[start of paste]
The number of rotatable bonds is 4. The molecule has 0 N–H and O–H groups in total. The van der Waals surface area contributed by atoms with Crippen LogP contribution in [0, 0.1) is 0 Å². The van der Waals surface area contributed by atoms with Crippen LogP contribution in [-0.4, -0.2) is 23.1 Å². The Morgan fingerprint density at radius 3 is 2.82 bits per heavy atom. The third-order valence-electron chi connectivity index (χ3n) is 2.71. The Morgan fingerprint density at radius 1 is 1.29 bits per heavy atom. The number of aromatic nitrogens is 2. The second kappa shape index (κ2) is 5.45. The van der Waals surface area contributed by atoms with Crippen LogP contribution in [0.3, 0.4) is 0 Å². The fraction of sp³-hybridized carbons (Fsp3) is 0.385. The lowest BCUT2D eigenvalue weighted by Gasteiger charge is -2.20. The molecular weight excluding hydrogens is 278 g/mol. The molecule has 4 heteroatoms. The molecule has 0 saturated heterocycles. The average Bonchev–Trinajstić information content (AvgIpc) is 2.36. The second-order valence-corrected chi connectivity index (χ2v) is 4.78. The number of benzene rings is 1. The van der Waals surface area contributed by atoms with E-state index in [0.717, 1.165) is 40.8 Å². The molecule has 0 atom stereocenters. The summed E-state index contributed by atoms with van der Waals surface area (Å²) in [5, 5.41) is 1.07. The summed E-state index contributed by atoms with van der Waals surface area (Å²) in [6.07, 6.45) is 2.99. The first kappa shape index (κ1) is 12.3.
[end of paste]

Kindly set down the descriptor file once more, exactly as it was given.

The number of rotatable bonds is 4. The molecule has 0 N–H and O–H groups in total. The van der Waals surface area contributed by atoms with Crippen LogP contribution in [0, 0.1) is 0 Å². The van der Waals surface area contributed by atoms with Crippen LogP contribution in [-0.4, -0.2) is 23.1 Å². The Morgan fingerprint density at radius 3 is 2.82 bits per heavy atom. The third-order valence-electron chi connectivity index (χ3n) is 2.71. The Morgan fingerprint density at radius 1 is 1.29 bits per heavy atom. The number of aromatic nitrogens is 2. The second kappa shape index (κ2) is 5.45. The van der Waals surface area contributed by atoms with Crippen LogP contribution in [0.3, 0.4) is 0 Å². The fraction of sp³-hybridized carbons (Fsp3) is 0.385. The lowest BCUT2D eigenvalue weighted by Gasteiger charge is -2.20. The molecular weight excluding hydrogens is 278 g/mol. The molecule has 4 heteroatoms. The molecule has 0 saturated heterocycles. The average Bonchev–Trinajstić information content (AvgIpc) is 2.36. The second-order valence-corrected chi connectivity index (χ2v) is 4.78. The number of benzene rings is 1. The van der Waals surface area contributed by atoms with E-state index in [0.717, 1.165) is 40.8 Å². The molecule has 0 atom stereocenters. The summed E-state index contributed by atoms with van der Waals surface area (Å²) in [5, 5.41) is 1.07. The summed E-state index contributed by atoms with van der Waals surface area (Å²) in [6.07, 6.45) is 2.99. The first kappa shape index (κ1) is 12.3.